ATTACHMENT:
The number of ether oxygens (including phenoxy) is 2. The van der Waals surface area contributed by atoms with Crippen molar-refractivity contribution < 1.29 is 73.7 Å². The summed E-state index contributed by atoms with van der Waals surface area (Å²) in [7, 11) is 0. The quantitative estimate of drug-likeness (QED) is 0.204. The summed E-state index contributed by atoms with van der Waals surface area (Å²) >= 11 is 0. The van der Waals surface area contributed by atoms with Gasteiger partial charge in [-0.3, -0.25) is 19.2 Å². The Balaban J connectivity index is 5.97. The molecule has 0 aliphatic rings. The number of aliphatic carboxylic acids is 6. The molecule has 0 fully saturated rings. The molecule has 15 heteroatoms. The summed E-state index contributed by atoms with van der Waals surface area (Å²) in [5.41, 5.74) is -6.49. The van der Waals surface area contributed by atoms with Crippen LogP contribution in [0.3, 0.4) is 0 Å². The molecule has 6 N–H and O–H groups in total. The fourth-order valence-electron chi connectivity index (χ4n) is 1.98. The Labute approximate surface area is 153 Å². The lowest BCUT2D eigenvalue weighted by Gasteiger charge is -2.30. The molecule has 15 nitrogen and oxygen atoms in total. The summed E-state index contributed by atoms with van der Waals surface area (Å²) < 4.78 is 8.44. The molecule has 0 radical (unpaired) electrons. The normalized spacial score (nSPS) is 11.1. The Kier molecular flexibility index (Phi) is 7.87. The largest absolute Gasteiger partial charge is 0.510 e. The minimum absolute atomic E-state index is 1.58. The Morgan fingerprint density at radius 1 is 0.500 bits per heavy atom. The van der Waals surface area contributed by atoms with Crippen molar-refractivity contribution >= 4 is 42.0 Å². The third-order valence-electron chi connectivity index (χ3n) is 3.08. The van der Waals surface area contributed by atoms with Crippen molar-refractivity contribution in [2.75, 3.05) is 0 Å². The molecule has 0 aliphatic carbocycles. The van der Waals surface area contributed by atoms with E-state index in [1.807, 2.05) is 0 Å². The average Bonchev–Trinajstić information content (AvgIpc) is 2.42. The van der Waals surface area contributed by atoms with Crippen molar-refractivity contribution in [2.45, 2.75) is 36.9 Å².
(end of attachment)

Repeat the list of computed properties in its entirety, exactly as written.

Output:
The number of ether oxygens (including phenoxy) is 2. The van der Waals surface area contributed by atoms with Crippen molar-refractivity contribution < 1.29 is 73.7 Å². The summed E-state index contributed by atoms with van der Waals surface area (Å²) in [7, 11) is 0. The quantitative estimate of drug-likeness (QED) is 0.204. The summed E-state index contributed by atoms with van der Waals surface area (Å²) >= 11 is 0. The van der Waals surface area contributed by atoms with Gasteiger partial charge in [-0.3, -0.25) is 19.2 Å². The Balaban J connectivity index is 5.97. The molecule has 0 aliphatic rings. The number of aliphatic carboxylic acids is 6. The molecule has 0 fully saturated rings. The molecule has 15 heteroatoms. The summed E-state index contributed by atoms with van der Waals surface area (Å²) in [5.41, 5.74) is -6.49. The van der Waals surface area contributed by atoms with Crippen LogP contribution in [0.3, 0.4) is 0 Å². The molecule has 6 N–H and O–H groups in total. The fourth-order valence-electron chi connectivity index (χ4n) is 1.98. The Labute approximate surface area is 153 Å². The lowest BCUT2D eigenvalue weighted by Gasteiger charge is -2.30. The molecule has 15 nitrogen and oxygen atoms in total. The summed E-state index contributed by atoms with van der Waals surface area (Å²) < 4.78 is 8.44. The molecule has 0 radical (unpaired) electrons. The normalized spacial score (nSPS) is 11.1. The Kier molecular flexibility index (Phi) is 7.87. The largest absolute Gasteiger partial charge is 0.510 e. The minimum absolute atomic E-state index is 1.58. The Morgan fingerprint density at radius 1 is 0.500 bits per heavy atom. The van der Waals surface area contributed by atoms with Crippen molar-refractivity contribution >= 4 is 42.0 Å². The third-order valence-electron chi connectivity index (χ3n) is 3.08. The van der Waals surface area contributed by atoms with Crippen molar-refractivity contribution in [2.75, 3.05) is 0 Å². The molecule has 0 aliphatic carbocycles. The van der Waals surface area contributed by atoms with E-state index in [1.807, 2.05) is 0 Å². The average Bonchev–Trinajstić information content (AvgIpc) is 2.42. The van der Waals surface area contributed by atoms with Crippen molar-refractivity contribution in [2.45, 2.75) is 36.9 Å².